Students call Concrete ‘cruel’ after article branding SU officer a ‘hypocrite’
They quoted one of their own writers as evidence
UEA's student newspaper Concrete has been criticised by students for a story labelling an SU officer a "hypocrite", quoting one of its own writers as evidence.
The article claimed students were critical of SU officer Amelia Trew, after she opposed Concrete's use of the word "crisis" in regard to mental health, despite using the same word to describe mental health in her own election manifesto.
The article went on to quote three students sharing this opinion. The first an "anonymous supporter" of Ms Trew's campaign, the second "a biology student" with no link to the newspaper nor the writer, the third a regular contributor and Music Editor for Concrete.
The third contributor, Lewis Oxley, was quoted as "a third year English Literature with Philosophy student", though the article failed to mention that Mr Oxley writes and edits for Concrete.
Concrete's Editor-in-Chief, Chris Matthews, defended Mr Oxley offering his opinion. He told The Norwich Tab, "Venue – the arts supplement where he writes – and Concrete are run by different teams.
"Being a contributor doesn't mean he cannot have opinions".
Chris refused to tell The Norwich Tab whether the quoted anonymous source had any links to Concrete.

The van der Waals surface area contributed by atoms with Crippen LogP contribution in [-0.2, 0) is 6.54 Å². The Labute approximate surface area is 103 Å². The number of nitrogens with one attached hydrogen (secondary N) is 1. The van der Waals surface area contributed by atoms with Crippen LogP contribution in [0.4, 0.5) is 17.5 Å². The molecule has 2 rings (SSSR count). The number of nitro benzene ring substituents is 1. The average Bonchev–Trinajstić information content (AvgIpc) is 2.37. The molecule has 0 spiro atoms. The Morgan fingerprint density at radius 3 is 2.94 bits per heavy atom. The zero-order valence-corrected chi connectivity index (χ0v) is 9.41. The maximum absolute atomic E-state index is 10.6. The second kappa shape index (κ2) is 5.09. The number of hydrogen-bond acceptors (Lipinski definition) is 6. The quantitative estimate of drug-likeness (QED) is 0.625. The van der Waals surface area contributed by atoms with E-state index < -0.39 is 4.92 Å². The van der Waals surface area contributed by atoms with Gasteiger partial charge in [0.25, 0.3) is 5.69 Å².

He said: "Concrete reached out to a number of students from across the university.
"Our role as a newspaper is to tell the truth and to hold authority to account.
"Ms Trew is an elected officer – elected by students. She is accountable to students.
"We reported the facts, we ourselves haven’t taken a side, and as impartial journalists we will not be taking a side.
"People engaging in content is often a by-product of good journalism.
"I’m glad students are engaging in this piece."
The article was published on Concrete's website as well as in papers, and many anonymous comments condemned the story.
One writer in the comments said: "I don't see why [Concrete has] attempted to start a public smear campaign against someone who's trying to do good" and another argued "this isn't even news, it's just sensationalist media".
UEA's popular confessions page "Concrete Confessions Between UEA Seshions", which has almost 11, 500 readers, has since posted an anonymous confession branding the article "cruel" and demanding a "written apology" from the newspaper.
Amelia Trew and UEA SU declined to comment.